In its geographical distribution erosion processes on pastures are manifested in a certain zonal subordination, which is confined to certain bioclimatic zones and is, as it were, a product of the development of this bioclimatic environment. Depending on the degree of development of the erosion process, the nature of the vegetation cover and the soil-forming rocks, each identified type of erosion is subdivided into subtypes and varieties [6]. The grouping of eroded soils of the republic covers the main natural-landscape zones, taking into account the landscape-climatic conditions of each zone. The climate of the high mountains is characterized by a severe long winter with long snow cover and frost. Summer is short and cool. The average annual temperature does not exceed 3.2-4.10, and the cold month (January) varies from -4.6 to 7.90, the temperature of the warm month (July) is low, varies from 12.9 to 13.70, the sum of the temperatures is higher 100 is very low and does not exceed 800-600 on the average. The duration of the frost-free period is 1-2 months; the growing season lasts about 90- 120 days. The average annual precipitation is 610-1210mm, the wetting factor is 1.52-1.22, and the total solar radiation (annual) varies within the limits of 144-156 kcal/cm2. According to the reduction of climatic parameters, the entire high-mountain area refers to the wet (MD<0.45) and cold (ΣΤ> 800) climatic type. Vegetation by floral composition is extremely heterogeneous and varies with the altitude of the terrain. In the most elevated part of the zone, the vegetation is represented not by closed cover-groups of rocky assemblages (lichens, algae, etc.). For alpine meadows, dense-grassy meadows with grassy components are characteristic. Subalpine meadows are represented by cenoses of grasses, mixed herbs, rhododendron thickets, and in relatively dry parts by meadow-steppe communities.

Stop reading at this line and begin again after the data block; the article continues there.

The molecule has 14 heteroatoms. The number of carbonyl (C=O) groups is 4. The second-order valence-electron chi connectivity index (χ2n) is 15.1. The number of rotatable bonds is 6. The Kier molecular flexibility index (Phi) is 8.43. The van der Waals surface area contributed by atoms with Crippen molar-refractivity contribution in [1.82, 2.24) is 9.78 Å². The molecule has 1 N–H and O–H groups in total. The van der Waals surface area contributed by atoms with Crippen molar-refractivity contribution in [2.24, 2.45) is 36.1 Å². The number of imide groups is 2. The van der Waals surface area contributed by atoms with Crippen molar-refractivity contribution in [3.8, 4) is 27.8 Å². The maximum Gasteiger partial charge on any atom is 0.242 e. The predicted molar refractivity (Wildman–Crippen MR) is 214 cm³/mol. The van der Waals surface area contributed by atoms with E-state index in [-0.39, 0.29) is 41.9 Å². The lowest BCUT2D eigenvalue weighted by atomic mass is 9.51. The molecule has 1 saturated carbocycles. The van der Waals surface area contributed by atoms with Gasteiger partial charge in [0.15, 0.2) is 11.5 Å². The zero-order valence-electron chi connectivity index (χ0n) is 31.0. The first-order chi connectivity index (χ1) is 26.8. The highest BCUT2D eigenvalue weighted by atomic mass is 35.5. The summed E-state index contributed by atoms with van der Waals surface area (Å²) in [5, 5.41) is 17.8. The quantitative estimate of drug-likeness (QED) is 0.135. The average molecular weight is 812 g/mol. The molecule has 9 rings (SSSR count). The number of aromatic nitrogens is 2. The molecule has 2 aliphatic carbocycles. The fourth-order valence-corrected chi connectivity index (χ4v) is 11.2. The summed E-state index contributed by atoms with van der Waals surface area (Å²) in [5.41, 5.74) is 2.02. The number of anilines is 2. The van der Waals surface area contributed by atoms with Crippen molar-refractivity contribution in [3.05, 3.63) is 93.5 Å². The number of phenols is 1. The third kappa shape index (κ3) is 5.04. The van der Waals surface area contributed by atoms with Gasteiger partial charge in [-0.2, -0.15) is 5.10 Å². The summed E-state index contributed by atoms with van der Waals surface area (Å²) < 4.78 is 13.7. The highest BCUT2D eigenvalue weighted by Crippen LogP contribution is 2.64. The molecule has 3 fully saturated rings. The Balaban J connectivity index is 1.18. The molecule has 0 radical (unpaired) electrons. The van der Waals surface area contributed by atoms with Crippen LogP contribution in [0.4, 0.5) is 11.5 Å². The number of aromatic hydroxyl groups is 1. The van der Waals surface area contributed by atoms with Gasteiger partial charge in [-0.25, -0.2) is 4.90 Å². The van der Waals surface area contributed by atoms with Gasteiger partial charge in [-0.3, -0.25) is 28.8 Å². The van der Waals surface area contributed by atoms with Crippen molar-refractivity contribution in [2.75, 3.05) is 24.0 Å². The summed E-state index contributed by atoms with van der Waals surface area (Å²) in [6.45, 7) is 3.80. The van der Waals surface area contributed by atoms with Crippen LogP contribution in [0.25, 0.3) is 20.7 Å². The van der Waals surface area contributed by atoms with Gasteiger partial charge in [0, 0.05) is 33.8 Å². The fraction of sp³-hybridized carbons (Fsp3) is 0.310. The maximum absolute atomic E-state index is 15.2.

The main types of soils are represented by mountain meadow, mountain-forest-meadow and mountain-meadow-steppe soils. Agricultural development is weak; the territory of the zone is mainly occupied by rich summer pastures and hayfields and is the basis for the development of transhumant livestock (sheep breeding) and fodder production. In alpine and subalpine meadows, the main area of which is occupied by pastures, soil erosion is the factor with which the water balance of the area is closely related. Deprived of a protective cover, the soil of sloping lands does not have time to absorb thawed and rainwater. This leads to an increase in surface runoff, which contributes to increased pulsation of rivers. It is as a result of the violation of the hydrological regime of the territory, which is mainly due to the removal of forests and knocking out grassy vegetation, In the rivers of mountainous areas, quite often very strong falls are observed in the volume of river flow. A large loss of surface runoff water worsens the regime of the rivers, both snow and especially snow. This, in turn, reduces the irrigation capacity of rivers in the foothill plains, necessitating the use of large irrigation and drainage works. Erosion processes, which resulted from the deterioration of the vegetation cover of pasture lands, contribute to a sharp drop in pasture productivity. Therefore, soil erosion and deterioration in the quality of the grass stand are closely interrelated processes. Well-developed natural grass cover significantly increases the resistance not only to the quantitative indicators of pasture plants, but also leads to the reorganization of phytocenoses.